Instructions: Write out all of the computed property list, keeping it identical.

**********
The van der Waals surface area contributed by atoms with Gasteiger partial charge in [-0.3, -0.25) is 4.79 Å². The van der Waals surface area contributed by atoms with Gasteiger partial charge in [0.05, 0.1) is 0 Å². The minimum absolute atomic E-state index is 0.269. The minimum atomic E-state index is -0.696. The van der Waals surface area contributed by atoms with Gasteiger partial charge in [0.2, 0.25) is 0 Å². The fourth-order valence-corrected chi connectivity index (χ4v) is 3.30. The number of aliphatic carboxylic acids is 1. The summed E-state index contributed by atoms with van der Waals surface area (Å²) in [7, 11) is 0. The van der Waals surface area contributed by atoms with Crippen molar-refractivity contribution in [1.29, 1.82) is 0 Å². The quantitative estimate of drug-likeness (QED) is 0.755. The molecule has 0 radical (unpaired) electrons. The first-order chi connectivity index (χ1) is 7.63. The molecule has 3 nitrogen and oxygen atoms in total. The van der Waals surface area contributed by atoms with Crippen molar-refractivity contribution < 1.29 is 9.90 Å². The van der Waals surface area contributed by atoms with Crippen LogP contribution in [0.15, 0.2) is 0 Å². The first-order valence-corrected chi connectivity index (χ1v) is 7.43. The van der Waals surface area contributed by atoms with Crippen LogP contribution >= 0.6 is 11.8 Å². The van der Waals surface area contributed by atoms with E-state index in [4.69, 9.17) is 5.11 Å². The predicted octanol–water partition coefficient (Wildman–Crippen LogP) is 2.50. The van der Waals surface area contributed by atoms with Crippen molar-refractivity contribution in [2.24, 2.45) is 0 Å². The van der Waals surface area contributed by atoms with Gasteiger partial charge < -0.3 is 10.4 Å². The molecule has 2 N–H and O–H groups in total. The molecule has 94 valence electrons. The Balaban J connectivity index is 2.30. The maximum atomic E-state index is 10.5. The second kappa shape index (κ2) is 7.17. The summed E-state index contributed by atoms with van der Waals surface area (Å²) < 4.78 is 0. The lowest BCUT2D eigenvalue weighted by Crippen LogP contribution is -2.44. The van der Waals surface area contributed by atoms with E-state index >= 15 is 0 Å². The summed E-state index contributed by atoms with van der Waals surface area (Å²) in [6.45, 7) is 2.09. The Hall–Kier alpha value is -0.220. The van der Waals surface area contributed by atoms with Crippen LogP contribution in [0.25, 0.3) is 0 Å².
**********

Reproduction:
The van der Waals surface area contributed by atoms with Gasteiger partial charge in [-0.3, -0.25) is 4.79 Å². The van der Waals surface area contributed by atoms with Gasteiger partial charge in [0.05, 0.1) is 0 Å². The minimum absolute atomic E-state index is 0.269. The minimum atomic E-state index is -0.696. The van der Waals surface area contributed by atoms with Gasteiger partial charge in [0.2, 0.25) is 0 Å². The fourth-order valence-corrected chi connectivity index (χ4v) is 3.30. The number of aliphatic carboxylic acids is 1. The summed E-state index contributed by atoms with van der Waals surface area (Å²) in [7, 11) is 0. The van der Waals surface area contributed by atoms with Crippen molar-refractivity contribution in [1.29, 1.82) is 0 Å². The quantitative estimate of drug-likeness (QED) is 0.755. The molecule has 0 radical (unpaired) electrons. The first-order chi connectivity index (χ1) is 7.63. The molecule has 3 nitrogen and oxygen atoms in total. The van der Waals surface area contributed by atoms with Crippen molar-refractivity contribution < 1.29 is 9.90 Å². The van der Waals surface area contributed by atoms with Crippen LogP contribution in [0.15, 0.2) is 0 Å². The first-order valence-corrected chi connectivity index (χ1v) is 7.43. The van der Waals surface area contributed by atoms with Crippen LogP contribution >= 0.6 is 11.8 Å². The van der Waals surface area contributed by atoms with E-state index in [4.69, 9.17) is 5.11 Å². The predicted octanol–water partition coefficient (Wildman–Crippen LogP) is 2.50. The van der Waals surface area contributed by atoms with Crippen molar-refractivity contribution in [2.24, 2.45) is 0 Å². The van der Waals surface area contributed by atoms with Gasteiger partial charge < -0.3 is 10.4 Å². The molecule has 2 N–H and O–H groups in total. The molecule has 94 valence electrons. The Balaban J connectivity index is 2.30. The maximum atomic E-state index is 10.5. The second kappa shape index (κ2) is 7.17. The summed E-state index contributed by atoms with van der Waals surface area (Å²) < 4.78 is 0. The lowest BCUT2D eigenvalue weighted by Crippen LogP contribution is -2.44. The van der Waals surface area contributed by atoms with E-state index >= 15 is 0 Å². The summed E-state index contributed by atoms with van der Waals surface area (Å²) in [6.45, 7) is 2.09. The Hall–Kier alpha value is -0.220. The van der Waals surface area contributed by atoms with Crippen LogP contribution in [0.25, 0.3) is 0 Å².